Smart Home…Automated Home…Tech Home… Up until recently these terms have been held for the rich and famous…the upper echelon. Combining audio, video, lights, HVAC, and shades had been difficult, and that equated to expensive. Having a truly custom system always has been a challenging feat because technology is not a perfect science. Today, we are on the precipice of change.
As seen at CEDIA EXPO
Walking the floor at CEDIA EXPO this year we saw that the major manufacturers released new updates, with completely new looks to their products. Control4 released OS 2.6, URC released two new apps for Total Control, and of course, there was the super release of Creston Pyng. These major releases are not only bringing down prices, but offering more design simplicity to the masses. It was not hardware that was king, but software that was creating ubiquity throughout the subsystems that dominated the show floor. It was software that you would download onto your already purchased smart devices instead of a push to buy new touchscreens that dominated the messages from control companies at the show.
Manufacturers know the future is on our smart devices, and they are jockeying for the best position. This was seen by the purchase of Extra Vegetables by Control4 and the disappearance of those modules from URC’s devices and then their reappearance for 30 days.
As Alluded to by Apple
Apple’s event on Thursday did not mention HomeKit, but the company did talk all about its ecosystem in the home. Just this morning a call came through on my mobile phone, my laptop, and my iPad—it rang through my house and was easy to pick up from anywhere. I see this build out of their ecosystem as putting together a foundation for what HomeKit can, and will be. Have you seen AppleTV lately? This small $99 part that bridges your Apple devices to your TV went from a few apps to an abundance of apps, making cord cutting more accessible. The more Apple masters this, the more we look to Apple TV as our “menu” when watching TV and the more open Apple will be to adding on other devices to the home.
Tim Cook ended Thursday’s event talking about their ecosystem between their hardware and software. He told the world he wanted a “magical experience for customer(s),” and I am betting most of the world is looking for a magical experience with technology. Apple certainly has the money in the bank to do it.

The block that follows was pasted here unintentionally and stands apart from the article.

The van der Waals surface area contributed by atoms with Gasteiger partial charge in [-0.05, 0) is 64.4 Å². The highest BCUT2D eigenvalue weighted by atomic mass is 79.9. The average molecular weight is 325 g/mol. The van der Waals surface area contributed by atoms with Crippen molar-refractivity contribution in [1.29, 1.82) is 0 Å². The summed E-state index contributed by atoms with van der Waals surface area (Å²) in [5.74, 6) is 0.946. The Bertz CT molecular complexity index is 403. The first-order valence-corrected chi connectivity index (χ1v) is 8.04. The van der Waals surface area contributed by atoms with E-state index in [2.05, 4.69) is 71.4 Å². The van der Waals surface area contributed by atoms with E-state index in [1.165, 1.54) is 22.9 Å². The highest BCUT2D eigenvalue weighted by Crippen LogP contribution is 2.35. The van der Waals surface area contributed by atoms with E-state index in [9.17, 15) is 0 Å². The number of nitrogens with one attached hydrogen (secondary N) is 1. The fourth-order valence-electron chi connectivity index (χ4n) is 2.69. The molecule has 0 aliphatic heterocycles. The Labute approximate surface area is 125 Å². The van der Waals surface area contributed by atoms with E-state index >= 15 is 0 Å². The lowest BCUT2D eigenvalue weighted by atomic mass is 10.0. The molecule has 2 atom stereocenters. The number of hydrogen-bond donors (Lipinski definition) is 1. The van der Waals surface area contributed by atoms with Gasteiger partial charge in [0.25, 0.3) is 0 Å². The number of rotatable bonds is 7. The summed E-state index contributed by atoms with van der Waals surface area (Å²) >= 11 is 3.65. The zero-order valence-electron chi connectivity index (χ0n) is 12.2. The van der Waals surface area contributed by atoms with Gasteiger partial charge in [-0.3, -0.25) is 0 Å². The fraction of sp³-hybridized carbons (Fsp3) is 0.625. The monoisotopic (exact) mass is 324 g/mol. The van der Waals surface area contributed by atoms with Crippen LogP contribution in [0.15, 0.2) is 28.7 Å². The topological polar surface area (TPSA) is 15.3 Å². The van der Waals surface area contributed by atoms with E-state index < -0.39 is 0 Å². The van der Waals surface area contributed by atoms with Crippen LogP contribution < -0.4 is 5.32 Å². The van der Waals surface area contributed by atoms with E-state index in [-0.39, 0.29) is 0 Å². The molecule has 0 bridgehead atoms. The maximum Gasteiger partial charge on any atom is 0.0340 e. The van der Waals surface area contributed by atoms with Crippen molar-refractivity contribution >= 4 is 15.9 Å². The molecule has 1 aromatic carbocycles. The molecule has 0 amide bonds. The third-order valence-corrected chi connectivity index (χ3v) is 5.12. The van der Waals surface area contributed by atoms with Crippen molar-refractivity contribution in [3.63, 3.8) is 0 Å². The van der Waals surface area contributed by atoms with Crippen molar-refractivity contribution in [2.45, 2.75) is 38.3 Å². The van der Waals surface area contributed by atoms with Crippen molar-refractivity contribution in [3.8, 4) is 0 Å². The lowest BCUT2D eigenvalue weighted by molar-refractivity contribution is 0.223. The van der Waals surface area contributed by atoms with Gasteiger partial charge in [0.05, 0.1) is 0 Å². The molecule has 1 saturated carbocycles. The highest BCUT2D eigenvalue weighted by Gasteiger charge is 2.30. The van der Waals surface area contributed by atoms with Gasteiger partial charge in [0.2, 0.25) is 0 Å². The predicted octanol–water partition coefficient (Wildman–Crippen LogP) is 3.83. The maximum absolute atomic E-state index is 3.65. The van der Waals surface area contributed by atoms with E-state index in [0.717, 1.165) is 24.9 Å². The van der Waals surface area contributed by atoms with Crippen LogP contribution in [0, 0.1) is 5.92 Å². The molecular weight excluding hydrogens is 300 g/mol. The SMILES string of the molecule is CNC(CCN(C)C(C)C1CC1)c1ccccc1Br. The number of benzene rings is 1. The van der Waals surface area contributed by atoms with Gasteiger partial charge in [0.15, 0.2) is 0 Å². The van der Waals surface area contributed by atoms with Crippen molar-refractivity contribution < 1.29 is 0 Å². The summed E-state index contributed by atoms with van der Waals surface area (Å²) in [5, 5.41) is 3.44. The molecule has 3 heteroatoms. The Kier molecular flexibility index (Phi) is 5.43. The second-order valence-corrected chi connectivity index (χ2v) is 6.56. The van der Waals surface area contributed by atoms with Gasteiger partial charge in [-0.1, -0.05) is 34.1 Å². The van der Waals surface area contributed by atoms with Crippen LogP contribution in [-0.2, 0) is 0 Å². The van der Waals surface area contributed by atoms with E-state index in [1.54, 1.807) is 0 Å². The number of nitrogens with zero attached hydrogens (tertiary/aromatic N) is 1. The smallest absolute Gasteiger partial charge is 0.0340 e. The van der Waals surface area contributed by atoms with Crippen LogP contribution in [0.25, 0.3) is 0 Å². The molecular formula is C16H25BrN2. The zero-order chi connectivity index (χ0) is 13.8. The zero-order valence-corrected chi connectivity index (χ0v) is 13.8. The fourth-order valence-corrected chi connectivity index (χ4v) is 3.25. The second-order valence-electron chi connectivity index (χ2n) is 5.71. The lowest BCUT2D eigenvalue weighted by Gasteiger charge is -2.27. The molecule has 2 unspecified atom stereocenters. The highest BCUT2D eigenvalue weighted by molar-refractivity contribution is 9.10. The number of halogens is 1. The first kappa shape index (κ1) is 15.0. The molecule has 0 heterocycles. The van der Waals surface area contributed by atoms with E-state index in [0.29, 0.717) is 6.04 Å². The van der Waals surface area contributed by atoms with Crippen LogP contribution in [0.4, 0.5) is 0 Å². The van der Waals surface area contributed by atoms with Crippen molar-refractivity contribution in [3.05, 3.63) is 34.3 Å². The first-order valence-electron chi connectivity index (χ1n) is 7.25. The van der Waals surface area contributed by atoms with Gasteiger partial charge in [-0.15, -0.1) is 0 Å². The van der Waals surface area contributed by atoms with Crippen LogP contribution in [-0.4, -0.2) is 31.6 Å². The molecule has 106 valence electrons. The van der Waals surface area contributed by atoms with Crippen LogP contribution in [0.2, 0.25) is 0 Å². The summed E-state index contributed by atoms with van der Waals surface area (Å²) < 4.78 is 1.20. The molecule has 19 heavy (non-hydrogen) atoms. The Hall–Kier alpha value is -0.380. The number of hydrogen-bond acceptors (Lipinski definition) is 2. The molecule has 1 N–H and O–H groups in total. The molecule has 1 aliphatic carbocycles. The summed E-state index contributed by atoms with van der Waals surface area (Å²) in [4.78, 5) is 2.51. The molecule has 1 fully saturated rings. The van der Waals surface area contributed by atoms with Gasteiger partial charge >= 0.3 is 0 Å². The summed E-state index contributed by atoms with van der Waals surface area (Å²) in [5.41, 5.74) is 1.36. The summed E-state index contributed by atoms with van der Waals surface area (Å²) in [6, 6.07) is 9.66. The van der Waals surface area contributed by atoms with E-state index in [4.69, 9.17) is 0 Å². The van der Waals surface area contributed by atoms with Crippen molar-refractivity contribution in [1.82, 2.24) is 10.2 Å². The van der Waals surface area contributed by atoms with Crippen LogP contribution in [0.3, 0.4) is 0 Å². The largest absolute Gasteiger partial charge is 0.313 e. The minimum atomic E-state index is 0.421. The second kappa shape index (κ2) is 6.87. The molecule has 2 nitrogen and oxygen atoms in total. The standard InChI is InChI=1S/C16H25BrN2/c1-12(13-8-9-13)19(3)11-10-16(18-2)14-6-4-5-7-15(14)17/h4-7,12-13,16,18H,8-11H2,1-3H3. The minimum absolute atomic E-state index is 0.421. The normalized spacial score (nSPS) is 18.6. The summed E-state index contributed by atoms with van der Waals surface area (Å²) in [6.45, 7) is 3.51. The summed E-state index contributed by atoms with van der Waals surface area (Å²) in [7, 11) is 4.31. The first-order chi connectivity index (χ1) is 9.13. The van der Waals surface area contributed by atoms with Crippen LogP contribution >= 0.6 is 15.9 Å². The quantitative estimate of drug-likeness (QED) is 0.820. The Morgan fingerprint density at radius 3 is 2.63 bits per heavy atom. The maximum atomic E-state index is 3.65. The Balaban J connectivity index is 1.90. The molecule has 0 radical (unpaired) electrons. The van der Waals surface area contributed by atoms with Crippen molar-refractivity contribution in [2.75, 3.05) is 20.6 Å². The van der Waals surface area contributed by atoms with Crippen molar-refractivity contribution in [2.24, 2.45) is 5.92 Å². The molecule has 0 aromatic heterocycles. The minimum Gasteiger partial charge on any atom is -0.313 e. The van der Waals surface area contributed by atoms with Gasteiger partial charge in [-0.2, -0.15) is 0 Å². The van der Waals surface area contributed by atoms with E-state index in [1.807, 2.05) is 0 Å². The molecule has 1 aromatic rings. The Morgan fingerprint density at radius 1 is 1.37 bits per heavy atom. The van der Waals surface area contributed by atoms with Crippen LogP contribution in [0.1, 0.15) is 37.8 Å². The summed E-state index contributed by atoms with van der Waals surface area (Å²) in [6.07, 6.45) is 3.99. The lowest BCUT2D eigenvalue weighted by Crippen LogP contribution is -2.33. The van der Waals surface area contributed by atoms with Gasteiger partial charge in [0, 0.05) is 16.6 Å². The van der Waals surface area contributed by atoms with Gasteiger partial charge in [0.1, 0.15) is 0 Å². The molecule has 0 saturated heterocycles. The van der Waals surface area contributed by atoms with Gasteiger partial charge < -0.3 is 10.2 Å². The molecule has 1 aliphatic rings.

“And we are just getting started…” he declared as he ended his presentation.
As the Need Demands It
Think about it, why isn’t automation in more homes? My outdoor lights should come on at dark and turn off at midnight. I should not have four switches to turn on different lights in my kitchen; I should have one switch with four settings. We are habitual creatures, so how hard can it be in today’s world to run an algorithm to crack our code? What if we wore a device that told the house where we were? (Could it be the iWatch?) Think of the possibilities.
Now before you comment below on how there are devices, components, and software on today’s market that can make these things happen, think about the masses and the price. Certainly Crestron Pyng may be the answer, but until they can marry with audio and video control, it is not a fully integrated system.
What Does This Mean to Us?
Will integrators cease to exist in this new world? Did plumbers disappear when Home Depot opened allowing people to remodel their bathrooms themselves? No. According to CEDIA Benchmarking Survey, “Systems Integration/AV Installation companies ended 2013 with a 15 percent increase in gross revenue and expect 2014 to end with a 20 percent increase over 2013.” Our industry is shifting from hardware sales to service/labor sales as, “38% indicate a moderate increase in service/labor sales (up from 29 percent in 2013) and 23 perfect indicate a moderate decline in hardware sales…” We just need to remember to sell solutions, not products—products you can get anywhere. The right solution is priceless.
Automation, as we know it is changing; now is the time to learn, understand, reposition, and grow.
Heather L. Sidorowicz is the president of Southtown Audio Video in Hamburg, NY.